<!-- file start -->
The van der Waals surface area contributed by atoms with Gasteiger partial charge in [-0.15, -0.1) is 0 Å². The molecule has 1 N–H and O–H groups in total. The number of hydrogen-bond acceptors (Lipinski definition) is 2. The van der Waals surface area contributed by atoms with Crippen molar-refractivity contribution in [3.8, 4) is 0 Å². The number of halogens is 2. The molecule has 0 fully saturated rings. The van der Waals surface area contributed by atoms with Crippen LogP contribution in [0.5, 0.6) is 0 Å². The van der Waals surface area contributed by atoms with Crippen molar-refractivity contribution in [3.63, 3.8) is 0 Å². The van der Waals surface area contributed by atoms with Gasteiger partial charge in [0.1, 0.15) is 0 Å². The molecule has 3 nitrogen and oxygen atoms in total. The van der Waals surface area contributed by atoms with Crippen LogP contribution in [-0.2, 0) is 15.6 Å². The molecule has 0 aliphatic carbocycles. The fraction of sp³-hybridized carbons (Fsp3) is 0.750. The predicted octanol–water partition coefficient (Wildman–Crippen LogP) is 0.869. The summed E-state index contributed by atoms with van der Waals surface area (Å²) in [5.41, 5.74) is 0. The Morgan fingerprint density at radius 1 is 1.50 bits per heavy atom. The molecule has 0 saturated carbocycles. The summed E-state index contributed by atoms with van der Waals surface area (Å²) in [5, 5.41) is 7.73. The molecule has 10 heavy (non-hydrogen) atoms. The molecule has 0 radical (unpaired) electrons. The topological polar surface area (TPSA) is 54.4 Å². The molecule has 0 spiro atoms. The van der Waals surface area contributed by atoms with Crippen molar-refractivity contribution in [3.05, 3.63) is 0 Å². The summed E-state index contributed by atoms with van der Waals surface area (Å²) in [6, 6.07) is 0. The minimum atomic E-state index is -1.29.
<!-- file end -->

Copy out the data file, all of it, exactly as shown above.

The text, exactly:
The van der Waals surface area contributed by atoms with Gasteiger partial charge in [-0.15, -0.1) is 0 Å². The molecule has 1 N–H and O–H groups in total. The number of hydrogen-bond acceptors (Lipinski definition) is 2. The van der Waals surface area contributed by atoms with Crippen molar-refractivity contribution in [3.8, 4) is 0 Å². The number of halogens is 2. The molecule has 0 fully saturated rings. The van der Waals surface area contributed by atoms with Crippen LogP contribution in [0.5, 0.6) is 0 Å². The van der Waals surface area contributed by atoms with Crippen molar-refractivity contribution in [3.63, 3.8) is 0 Å². The van der Waals surface area contributed by atoms with Gasteiger partial charge in [0.1, 0.15) is 0 Å². The molecule has 3 nitrogen and oxygen atoms in total. The van der Waals surface area contributed by atoms with Crippen LogP contribution in [-0.2, 0) is 15.6 Å². The molecule has 0 aliphatic carbocycles. The fraction of sp³-hybridized carbons (Fsp3) is 0.750. The predicted octanol–water partition coefficient (Wildman–Crippen LogP) is 0.869. The summed E-state index contributed by atoms with van der Waals surface area (Å²) in [5.41, 5.74) is 0. The Morgan fingerprint density at radius 1 is 1.50 bits per heavy atom. The molecule has 0 saturated carbocycles. The summed E-state index contributed by atoms with van der Waals surface area (Å²) in [5, 5.41) is 7.73. The molecule has 10 heavy (non-hydrogen) atoms. The molecule has 0 radical (unpaired) electrons. The topological polar surface area (TPSA) is 54.4 Å². The molecule has 0 spiro atoms. The van der Waals surface area contributed by atoms with Crippen molar-refractivity contribution in [3.05, 3.63) is 0 Å². The summed E-state index contributed by atoms with van der Waals surface area (Å²) in [6, 6.07) is 0. The minimum atomic E-state index is -1.29.